I'm struggling to figure out how these adjusted $R^2$ values for linear regression were calculated with $n=8$ observations:

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Footnote 124 says that for a model with just an intercept, $RSS$ (residual sum of squares) equals $TSS$ (total sum of squares). So using $R^2=1-\frac{RSS}{TSS}$, we get $R^2=0$ for the model with just an intercept. Then I use the formula $$R^2_{adj} = 1-\left((1-R^2)\frac{n-1}{n-k-1}\right)$$ where $n$ is the number of observations (here $n=8$), and $k$ is the number of slopes (not including the intercept). So for the model with just the intercept, I get $$R^2_{adj} = 1-\left((1-0)\frac{8-1}{8-1}\right) = 0$$ whereas the book has $0.4077$.

I get a different answer for the other models as well. For instance, for the model only using $X_2$ I get $$R^2_{adj} = 1-\left(\frac{6981.58}{10693.5}\cdot \frac{8-1}{8-2}\right)=0.2383.$$

For the model with $X_1$ and $X_2$: $$R^2_{adj} = 1-\left(\frac{915.375}{10693.5}\cdot\frac{8-1}{8-3}\right) = 0.8802$$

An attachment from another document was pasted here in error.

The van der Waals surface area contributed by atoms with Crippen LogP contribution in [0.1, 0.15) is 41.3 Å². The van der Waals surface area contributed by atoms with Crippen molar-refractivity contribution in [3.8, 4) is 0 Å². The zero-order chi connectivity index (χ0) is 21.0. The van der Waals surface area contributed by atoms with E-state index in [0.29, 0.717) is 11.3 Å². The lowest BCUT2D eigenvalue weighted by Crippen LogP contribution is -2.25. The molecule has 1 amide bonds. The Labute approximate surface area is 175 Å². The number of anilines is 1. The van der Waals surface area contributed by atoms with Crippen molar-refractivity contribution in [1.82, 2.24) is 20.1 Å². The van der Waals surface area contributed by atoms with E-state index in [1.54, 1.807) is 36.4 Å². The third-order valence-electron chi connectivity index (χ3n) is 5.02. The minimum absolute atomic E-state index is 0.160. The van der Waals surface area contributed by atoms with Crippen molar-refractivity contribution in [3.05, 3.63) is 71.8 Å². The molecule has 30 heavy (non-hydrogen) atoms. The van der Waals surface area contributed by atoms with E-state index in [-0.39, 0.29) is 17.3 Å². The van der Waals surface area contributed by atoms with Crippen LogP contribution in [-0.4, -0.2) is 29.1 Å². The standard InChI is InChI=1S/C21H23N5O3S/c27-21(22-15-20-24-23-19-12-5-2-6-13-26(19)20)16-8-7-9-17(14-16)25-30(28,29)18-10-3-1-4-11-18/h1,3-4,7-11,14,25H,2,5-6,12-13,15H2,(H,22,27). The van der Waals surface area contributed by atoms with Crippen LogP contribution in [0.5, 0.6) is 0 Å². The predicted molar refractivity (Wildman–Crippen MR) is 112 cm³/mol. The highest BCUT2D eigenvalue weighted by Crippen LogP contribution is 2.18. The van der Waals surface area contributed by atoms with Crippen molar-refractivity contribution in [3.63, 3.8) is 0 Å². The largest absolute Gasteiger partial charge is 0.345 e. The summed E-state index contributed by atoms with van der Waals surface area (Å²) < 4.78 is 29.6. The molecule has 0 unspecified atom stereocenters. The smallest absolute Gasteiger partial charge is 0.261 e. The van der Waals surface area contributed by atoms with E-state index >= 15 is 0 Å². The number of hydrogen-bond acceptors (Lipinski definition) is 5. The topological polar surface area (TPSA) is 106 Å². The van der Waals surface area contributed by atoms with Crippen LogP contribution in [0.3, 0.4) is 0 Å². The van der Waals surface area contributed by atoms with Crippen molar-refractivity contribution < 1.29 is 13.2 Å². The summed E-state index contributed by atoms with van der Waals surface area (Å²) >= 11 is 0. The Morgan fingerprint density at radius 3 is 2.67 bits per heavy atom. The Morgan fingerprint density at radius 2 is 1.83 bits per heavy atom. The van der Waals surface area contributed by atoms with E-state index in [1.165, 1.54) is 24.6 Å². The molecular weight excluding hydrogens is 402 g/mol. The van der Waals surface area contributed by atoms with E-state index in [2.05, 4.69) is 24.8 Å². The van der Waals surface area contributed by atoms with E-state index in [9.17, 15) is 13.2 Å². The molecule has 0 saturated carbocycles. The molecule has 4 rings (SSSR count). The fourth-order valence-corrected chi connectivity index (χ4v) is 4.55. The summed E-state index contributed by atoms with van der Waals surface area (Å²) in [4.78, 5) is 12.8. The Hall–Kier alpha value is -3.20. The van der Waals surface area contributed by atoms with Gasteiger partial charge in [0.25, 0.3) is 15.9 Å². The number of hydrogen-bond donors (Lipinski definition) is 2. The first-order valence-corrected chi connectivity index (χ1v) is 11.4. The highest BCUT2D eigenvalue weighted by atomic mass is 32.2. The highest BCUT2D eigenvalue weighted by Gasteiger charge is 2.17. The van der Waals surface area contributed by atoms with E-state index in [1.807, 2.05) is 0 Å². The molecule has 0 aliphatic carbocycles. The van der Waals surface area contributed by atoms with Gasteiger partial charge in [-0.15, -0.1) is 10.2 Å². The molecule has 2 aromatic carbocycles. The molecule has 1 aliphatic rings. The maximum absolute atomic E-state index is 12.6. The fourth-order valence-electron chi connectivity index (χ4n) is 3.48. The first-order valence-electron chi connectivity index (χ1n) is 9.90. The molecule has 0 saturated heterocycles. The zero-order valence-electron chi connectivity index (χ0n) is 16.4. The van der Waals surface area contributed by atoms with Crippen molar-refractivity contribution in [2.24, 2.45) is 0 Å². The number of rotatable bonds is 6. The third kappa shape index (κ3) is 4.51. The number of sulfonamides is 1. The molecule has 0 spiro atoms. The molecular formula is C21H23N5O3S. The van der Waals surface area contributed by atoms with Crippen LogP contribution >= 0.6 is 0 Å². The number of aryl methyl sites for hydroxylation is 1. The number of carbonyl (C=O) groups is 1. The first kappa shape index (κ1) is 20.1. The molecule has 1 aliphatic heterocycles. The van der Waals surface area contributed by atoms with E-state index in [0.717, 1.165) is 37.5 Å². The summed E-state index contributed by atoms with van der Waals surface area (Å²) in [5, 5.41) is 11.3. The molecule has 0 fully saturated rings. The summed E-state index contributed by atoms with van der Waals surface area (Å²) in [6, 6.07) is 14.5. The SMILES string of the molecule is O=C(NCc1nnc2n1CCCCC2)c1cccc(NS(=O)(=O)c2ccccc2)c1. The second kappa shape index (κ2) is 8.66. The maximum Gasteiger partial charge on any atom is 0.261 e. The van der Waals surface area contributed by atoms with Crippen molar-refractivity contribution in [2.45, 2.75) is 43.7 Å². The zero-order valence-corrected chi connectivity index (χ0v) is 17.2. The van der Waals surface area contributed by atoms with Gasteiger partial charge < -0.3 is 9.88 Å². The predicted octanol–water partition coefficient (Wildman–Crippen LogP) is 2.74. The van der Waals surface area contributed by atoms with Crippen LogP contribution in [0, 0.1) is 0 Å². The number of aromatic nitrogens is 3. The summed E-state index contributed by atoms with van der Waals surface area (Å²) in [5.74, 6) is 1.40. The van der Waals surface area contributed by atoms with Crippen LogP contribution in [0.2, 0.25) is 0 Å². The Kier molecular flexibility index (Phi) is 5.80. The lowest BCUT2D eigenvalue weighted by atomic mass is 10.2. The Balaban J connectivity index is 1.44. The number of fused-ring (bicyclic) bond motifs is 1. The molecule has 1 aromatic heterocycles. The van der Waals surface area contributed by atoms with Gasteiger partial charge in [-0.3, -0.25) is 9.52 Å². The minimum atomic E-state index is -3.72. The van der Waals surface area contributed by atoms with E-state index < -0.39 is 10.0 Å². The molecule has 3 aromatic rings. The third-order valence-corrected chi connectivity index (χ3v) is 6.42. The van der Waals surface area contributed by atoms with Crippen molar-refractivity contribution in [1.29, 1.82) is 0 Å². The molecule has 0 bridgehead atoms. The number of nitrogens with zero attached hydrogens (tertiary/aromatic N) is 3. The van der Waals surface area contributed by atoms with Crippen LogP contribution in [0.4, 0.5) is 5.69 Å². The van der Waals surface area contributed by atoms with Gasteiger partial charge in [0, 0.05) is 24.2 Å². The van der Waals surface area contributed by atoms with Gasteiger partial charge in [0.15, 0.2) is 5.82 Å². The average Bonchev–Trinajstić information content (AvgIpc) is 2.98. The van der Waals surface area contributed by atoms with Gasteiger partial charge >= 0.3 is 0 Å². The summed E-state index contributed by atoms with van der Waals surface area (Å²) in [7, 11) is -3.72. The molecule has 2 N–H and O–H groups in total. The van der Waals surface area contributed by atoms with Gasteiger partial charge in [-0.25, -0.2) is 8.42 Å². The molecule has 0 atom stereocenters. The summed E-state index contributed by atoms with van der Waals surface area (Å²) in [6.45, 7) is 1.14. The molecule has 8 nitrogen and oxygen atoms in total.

For the model using all three predictors: $$R^2_{adj} = 1-\left(\frac{908.166}{10693.5}\cdot\frac{8-1}{8-4}\right) = 0.8514.$$

What am I missing or doing wrong?

  • $\begingroup$ Are you sure that $r^2$ is the residual sos divided by the total? $\endgroup$
    – mdewey
    Commented Mar 6, 2021 at 16:47
  • $\begingroup$ Could you please edit the question to include a citation of and link to the book you are quoting from? $\endgroup$
    – EdM
    Commented Mar 6, 2021 at 17:02
  • $\begingroup$ @EdM The book is not freely available online. It is Howard Mahler's Guide to Statistical Learning: howardmahler.com/Teaching/MAS-1.html $\endgroup$
    – kccu
    Commented Mar 6, 2021 at 17:57
  • $\begingroup$ @mdewey No, $R^2$ is the model sum of squares divided by the total sum of squares. Since $TSS=MSS+RSS$, $R^2 = \frac{MSS}{TSS}=1-\frac{RSS}{TSS}$. The formula for $R^2_{adj}$ uses $1-R^2$, which is equal to $\frac{RSS}{TSS}$. All these formulas are on the Wikipedia page for coefficient of determination, and in the textbook as well: en.wikipedia.org/wiki/Coefficient_of_determination $\endgroup$